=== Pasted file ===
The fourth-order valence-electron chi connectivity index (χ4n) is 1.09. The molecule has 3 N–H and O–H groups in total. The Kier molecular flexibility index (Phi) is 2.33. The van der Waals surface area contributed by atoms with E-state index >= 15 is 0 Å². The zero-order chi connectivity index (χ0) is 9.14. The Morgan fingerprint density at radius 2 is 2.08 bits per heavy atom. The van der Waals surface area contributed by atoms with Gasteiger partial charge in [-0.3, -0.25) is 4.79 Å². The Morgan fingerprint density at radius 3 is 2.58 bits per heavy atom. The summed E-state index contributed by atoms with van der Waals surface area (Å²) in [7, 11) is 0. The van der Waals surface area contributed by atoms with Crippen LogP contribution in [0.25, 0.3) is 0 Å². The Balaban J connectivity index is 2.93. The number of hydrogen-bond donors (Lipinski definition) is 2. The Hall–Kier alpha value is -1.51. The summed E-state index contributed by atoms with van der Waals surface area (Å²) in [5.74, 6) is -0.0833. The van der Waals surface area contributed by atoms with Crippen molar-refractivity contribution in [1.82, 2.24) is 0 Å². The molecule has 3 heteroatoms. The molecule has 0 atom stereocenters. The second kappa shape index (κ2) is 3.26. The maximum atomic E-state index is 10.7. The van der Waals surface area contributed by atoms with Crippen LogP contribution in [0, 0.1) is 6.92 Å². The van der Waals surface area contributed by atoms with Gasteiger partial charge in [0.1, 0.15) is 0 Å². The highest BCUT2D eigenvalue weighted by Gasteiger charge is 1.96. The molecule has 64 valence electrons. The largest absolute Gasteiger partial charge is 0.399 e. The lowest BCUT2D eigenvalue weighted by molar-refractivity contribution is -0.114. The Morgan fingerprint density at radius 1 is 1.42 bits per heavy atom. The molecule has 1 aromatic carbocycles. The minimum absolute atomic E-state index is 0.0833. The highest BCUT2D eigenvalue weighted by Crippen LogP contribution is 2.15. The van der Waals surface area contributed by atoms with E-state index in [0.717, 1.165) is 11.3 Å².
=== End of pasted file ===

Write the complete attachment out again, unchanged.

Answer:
The fourth-order valence-electron chi connectivity index (χ4n) is 1.09. The molecule has 3 N–H and O–H groups in total. The Kier molecular flexibility index (Phi) is 2.33. The van der Waals surface area contributed by atoms with E-state index >= 15 is 0 Å². The zero-order chi connectivity index (χ0) is 9.14. The Morgan fingerprint density at radius 2 is 2.08 bits per heavy atom. The van der Waals surface area contributed by atoms with Gasteiger partial charge in [-0.3, -0.25) is 4.79 Å². The Morgan fingerprint density at radius 3 is 2.58 bits per heavy atom. The summed E-state index contributed by atoms with van der Waals surface area (Å²) in [7, 11) is 0. The van der Waals surface area contributed by atoms with Crippen LogP contribution in [0.25, 0.3) is 0 Å². The Balaban J connectivity index is 2.93. The number of hydrogen-bond donors (Lipinski definition) is 2. The Hall–Kier alpha value is -1.51. The summed E-state index contributed by atoms with van der Waals surface area (Å²) in [5.74, 6) is -0.0833. The van der Waals surface area contributed by atoms with Crippen molar-refractivity contribution in [1.82, 2.24) is 0 Å². The molecule has 3 heteroatoms. The molecule has 0 atom stereocenters. The second kappa shape index (κ2) is 3.26. The maximum atomic E-state index is 10.7. The van der Waals surface area contributed by atoms with Crippen LogP contribution in [0, 0.1) is 6.92 Å². The van der Waals surface area contributed by atoms with Gasteiger partial charge in [0.1, 0.15) is 0 Å². The highest BCUT2D eigenvalue weighted by Gasteiger charge is 1.96. The molecule has 64 valence electrons. The largest absolute Gasteiger partial charge is 0.399 e. The lowest BCUT2D eigenvalue weighted by molar-refractivity contribution is -0.114. The Morgan fingerprint density at radius 1 is 1.42 bits per heavy atom. The molecule has 1 aromatic carbocycles. The minimum absolute atomic E-state index is 0.0833. The highest BCUT2D eigenvalue weighted by Crippen LogP contribution is 2.15. The van der Waals surface area contributed by atoms with E-state index in [0.717, 1.165) is 11.3 Å².